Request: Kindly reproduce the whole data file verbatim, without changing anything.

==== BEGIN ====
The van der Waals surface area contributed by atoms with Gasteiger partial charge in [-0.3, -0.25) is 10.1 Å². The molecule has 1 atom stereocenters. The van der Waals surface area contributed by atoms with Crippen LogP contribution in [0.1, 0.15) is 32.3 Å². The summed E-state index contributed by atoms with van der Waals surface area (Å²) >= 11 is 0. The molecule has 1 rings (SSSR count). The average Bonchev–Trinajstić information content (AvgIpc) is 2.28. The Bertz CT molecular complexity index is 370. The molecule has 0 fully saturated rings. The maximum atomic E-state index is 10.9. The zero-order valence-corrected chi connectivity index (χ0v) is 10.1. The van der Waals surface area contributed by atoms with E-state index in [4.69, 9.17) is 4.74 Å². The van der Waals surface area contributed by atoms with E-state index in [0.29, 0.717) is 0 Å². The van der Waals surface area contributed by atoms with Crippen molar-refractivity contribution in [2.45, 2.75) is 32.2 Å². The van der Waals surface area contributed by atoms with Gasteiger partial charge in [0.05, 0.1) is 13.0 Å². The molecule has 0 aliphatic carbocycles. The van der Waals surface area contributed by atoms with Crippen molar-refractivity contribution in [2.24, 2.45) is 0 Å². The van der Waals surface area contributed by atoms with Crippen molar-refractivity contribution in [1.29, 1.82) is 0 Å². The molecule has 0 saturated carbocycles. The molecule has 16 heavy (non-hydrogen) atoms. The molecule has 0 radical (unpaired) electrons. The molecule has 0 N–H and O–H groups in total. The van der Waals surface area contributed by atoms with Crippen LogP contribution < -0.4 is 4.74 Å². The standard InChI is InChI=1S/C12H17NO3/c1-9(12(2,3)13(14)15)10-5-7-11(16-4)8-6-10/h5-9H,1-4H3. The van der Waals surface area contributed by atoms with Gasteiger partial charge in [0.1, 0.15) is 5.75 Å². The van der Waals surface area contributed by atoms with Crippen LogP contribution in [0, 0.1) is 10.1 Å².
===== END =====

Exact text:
The van der Waals surface area contributed by atoms with Gasteiger partial charge in [-0.3, -0.25) is 10.1 Å². The molecule has 1 atom stereocenters. The van der Waals surface area contributed by atoms with Crippen LogP contribution in [0.1, 0.15) is 32.3 Å². The summed E-state index contributed by atoms with van der Waals surface area (Å²) >= 11 is 0. The molecule has 1 rings (SSSR count). The average Bonchev–Trinajstić information content (AvgIpc) is 2.28. The Bertz CT molecular complexity index is 370. The molecule has 0 fully saturated rings. The maximum atomic E-state index is 10.9. The zero-order valence-corrected chi connectivity index (χ0v) is 10.1. The van der Waals surface area contributed by atoms with E-state index in [4.69, 9.17) is 4.74 Å². The van der Waals surface area contributed by atoms with E-state index in [0.29, 0.717) is 0 Å². The van der Waals surface area contributed by atoms with Crippen molar-refractivity contribution in [2.45, 2.75) is 32.2 Å². The van der Waals surface area contributed by atoms with Gasteiger partial charge in [0.05, 0.1) is 13.0 Å². The molecule has 0 aliphatic carbocycles. The van der Waals surface area contributed by atoms with Crippen molar-refractivity contribution in [2.24, 2.45) is 0 Å². The van der Waals surface area contributed by atoms with Crippen molar-refractivity contribution in [1.29, 1.82) is 0 Å². The molecule has 0 saturated carbocycles. The molecule has 16 heavy (non-hydrogen) atoms. The molecule has 0 radical (unpaired) electrons. The molecule has 0 N–H and O–H groups in total. The van der Waals surface area contributed by atoms with Crippen LogP contribution < -0.4 is 4.74 Å². The standard InChI is InChI=1S/C12H17NO3/c1-9(12(2,3)13(14)15)10-5-7-11(16-4)8-6-10/h5-9H,1-4H3. The van der Waals surface area contributed by atoms with Gasteiger partial charge in [0.1, 0.15) is 5.75 Å². The van der Waals surface area contributed by atoms with Crippen LogP contribution in [0, 0.1) is 10.1 Å².